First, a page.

Kansas Deserves a Strong Leader, but it’s Getting Me Instead

By Grady Short


Fellow friends, students, and possibly voting-age Kansas residents–

Once more, I find myself writing an editorial in the newspaper, and once more, I’m doing so to force an agenda on the entire school body.  But this time, it’s personal.

Right now I’m running in a crucial election.  It’s going to be a tough race, and thus I feel it’s only natural that I make the case for my candidacy here in the school newspaper.  I’m talking, of course, about the tight gubernatorial race in the great state of Kansas.

You might recall that just a couple months ago, Kansas made national news, and for once it wasn’t because of the state’s attractive and intelligent voting population, but rather because several teenagers announced that they were running for governor — a stunt made possible because of a lack of clarity within the state’s constitution regarding eligibility for this position.  To be specific, quite literally anyone can run for governor, regardless of their location or age. And so now I’ve decided to run as well.

Now, I bet you’re thinking to yourself, “Grady, what qualifies you for this important executive position?”  Or maybe, “Grady, you’ve never even been part of Kansas’s leadership before!” I’m glad you asked.

First, as one of only two candidates in this race who aren’t actually residents of Kansas, I bring a fresh perspective to the table.  Kansas needs strong leadership and new ideas, coupled with youthful exuberance and rugged masculine beauty — some of which I possess.

The other non-Kansan in the race is Delaware resident Connor Shelton, and I’d support him but for one crucial aspect of his candidacy: he’s currently attending college, which we’re all aware is a liberal indoctrination camp.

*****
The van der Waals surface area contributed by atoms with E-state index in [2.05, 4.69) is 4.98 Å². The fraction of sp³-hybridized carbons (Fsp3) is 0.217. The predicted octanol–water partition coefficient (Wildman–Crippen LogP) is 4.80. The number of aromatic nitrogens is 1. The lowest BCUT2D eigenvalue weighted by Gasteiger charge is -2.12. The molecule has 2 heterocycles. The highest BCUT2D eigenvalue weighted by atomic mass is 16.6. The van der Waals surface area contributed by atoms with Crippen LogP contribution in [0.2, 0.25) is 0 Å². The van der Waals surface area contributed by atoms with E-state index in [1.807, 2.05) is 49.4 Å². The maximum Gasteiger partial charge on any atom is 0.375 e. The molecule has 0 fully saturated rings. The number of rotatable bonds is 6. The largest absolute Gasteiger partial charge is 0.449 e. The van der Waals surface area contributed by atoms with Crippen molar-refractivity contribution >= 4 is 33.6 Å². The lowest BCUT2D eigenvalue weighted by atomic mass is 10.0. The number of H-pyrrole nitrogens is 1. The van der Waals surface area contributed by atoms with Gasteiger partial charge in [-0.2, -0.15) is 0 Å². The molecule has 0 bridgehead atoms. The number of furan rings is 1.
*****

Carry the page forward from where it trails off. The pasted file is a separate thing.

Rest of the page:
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Teenage candidates for Kansas governor debate at a high school.  Not pictured: the author, who has never been to Kansas.  Photo courtesy NPR.


I have not yet graduated high school, nor taken a civics course, and thus I am unsullied by any form of political ideology.  I’m basically a placebo candidate, which already means I’m capable of doing far more to help Kansas than current governor and incumbent Jeff Colyer.

I also know how to deal with the media far better than any other Kansas gubernatorial candidate.  As you may recall, this past July The MIHS Islander gained global attention for interviewing Defense Secretary James Mattis.  When was the last time Kansas was on the worldwide news? The Dust Bowl? The Missouri Compromise?

It’s time to make this great state, which I actually haven’t been to but have likely flown over at some point, a dominant power in the U.S. economy.  My 100-day plan includes the invasion of Nebraska and eastern Colorado, followed shortly by the conquest of Oklahoma, all so we can rebuild Kansas’s economy once and for all.  I also want to legalize recreational marijuana and reinstate net neutrality, but those might prove more challenging to pull off.

My biggest challenge will undoubtedly be my write-in campaign.  Given the current state of Kansas’s education system, it’s inevitable that well-intentioned voters will spell my full name, Renzin Grady Yuthok Short, incorrectly.  I therefore intend to change my legal name to Sam Brownback, a name with which the voters of Kansas are more familiar. It also sounds more white, so it could prove advantageous for me in a demographic respect as well.

We need to take the beautiful state of Kansas back from the elites in Topeka.  As the only candidate in this race with zero harmful policies, I’m simply the logical choice.  I also ask that you donate to my campaign if you believe in my message. Because of pesky leftist “campaign finance regulations,” I’m only accepting unmarked 20-dollar bills.